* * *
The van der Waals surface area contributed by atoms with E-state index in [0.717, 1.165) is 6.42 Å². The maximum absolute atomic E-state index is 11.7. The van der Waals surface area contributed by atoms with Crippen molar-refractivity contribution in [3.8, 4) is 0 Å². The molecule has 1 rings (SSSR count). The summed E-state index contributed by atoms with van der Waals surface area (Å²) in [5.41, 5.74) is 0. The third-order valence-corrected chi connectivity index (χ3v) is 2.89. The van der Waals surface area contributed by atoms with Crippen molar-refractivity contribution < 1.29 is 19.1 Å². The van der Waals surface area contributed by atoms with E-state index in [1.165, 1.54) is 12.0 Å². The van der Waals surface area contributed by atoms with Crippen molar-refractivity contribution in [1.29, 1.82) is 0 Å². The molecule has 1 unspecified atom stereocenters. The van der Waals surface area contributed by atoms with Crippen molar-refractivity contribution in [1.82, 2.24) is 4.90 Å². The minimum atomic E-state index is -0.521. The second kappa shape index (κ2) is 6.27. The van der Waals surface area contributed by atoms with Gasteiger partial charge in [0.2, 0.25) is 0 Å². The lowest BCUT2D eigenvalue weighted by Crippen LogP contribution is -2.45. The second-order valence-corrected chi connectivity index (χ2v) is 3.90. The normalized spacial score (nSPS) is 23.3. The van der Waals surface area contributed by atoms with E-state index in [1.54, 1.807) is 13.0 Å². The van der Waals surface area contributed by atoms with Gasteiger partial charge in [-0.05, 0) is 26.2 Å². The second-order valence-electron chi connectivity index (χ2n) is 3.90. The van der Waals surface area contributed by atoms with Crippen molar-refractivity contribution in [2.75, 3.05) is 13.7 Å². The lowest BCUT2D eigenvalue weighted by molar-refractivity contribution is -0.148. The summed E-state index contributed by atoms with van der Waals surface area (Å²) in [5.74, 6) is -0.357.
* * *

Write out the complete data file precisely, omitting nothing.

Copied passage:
The van der Waals surface area contributed by atoms with E-state index in [0.717, 1.165) is 6.42 Å². The maximum absolute atomic E-state index is 11.7. The van der Waals surface area contributed by atoms with Crippen molar-refractivity contribution in [3.8, 4) is 0 Å². The molecule has 1 rings (SSSR count). The summed E-state index contributed by atoms with van der Waals surface area (Å²) in [5.41, 5.74) is 0. The third-order valence-corrected chi connectivity index (χ3v) is 2.89. The van der Waals surface area contributed by atoms with Crippen molar-refractivity contribution < 1.29 is 19.1 Å². The van der Waals surface area contributed by atoms with E-state index in [1.165, 1.54) is 12.0 Å². The van der Waals surface area contributed by atoms with Crippen molar-refractivity contribution in [1.29, 1.82) is 0 Å². The molecule has 1 unspecified atom stereocenters. The van der Waals surface area contributed by atoms with Crippen molar-refractivity contribution in [1.82, 2.24) is 4.90 Å². The minimum atomic E-state index is -0.521. The second kappa shape index (κ2) is 6.27. The van der Waals surface area contributed by atoms with Gasteiger partial charge in [0.2, 0.25) is 0 Å². The lowest BCUT2D eigenvalue weighted by Crippen LogP contribution is -2.45. The second-order valence-corrected chi connectivity index (χ2v) is 3.90. The normalized spacial score (nSPS) is 23.3. The van der Waals surface area contributed by atoms with E-state index in [1.54, 1.807) is 13.0 Å². The van der Waals surface area contributed by atoms with Gasteiger partial charge in [-0.05, 0) is 26.2 Å². The second-order valence-electron chi connectivity index (χ2n) is 3.90. The van der Waals surface area contributed by atoms with Crippen molar-refractivity contribution in [2.75, 3.05) is 13.7 Å². The lowest BCUT2D eigenvalue weighted by molar-refractivity contribution is -0.148. The summed E-state index contributed by atoms with van der Waals surface area (Å²) in [5.74, 6) is -0.357.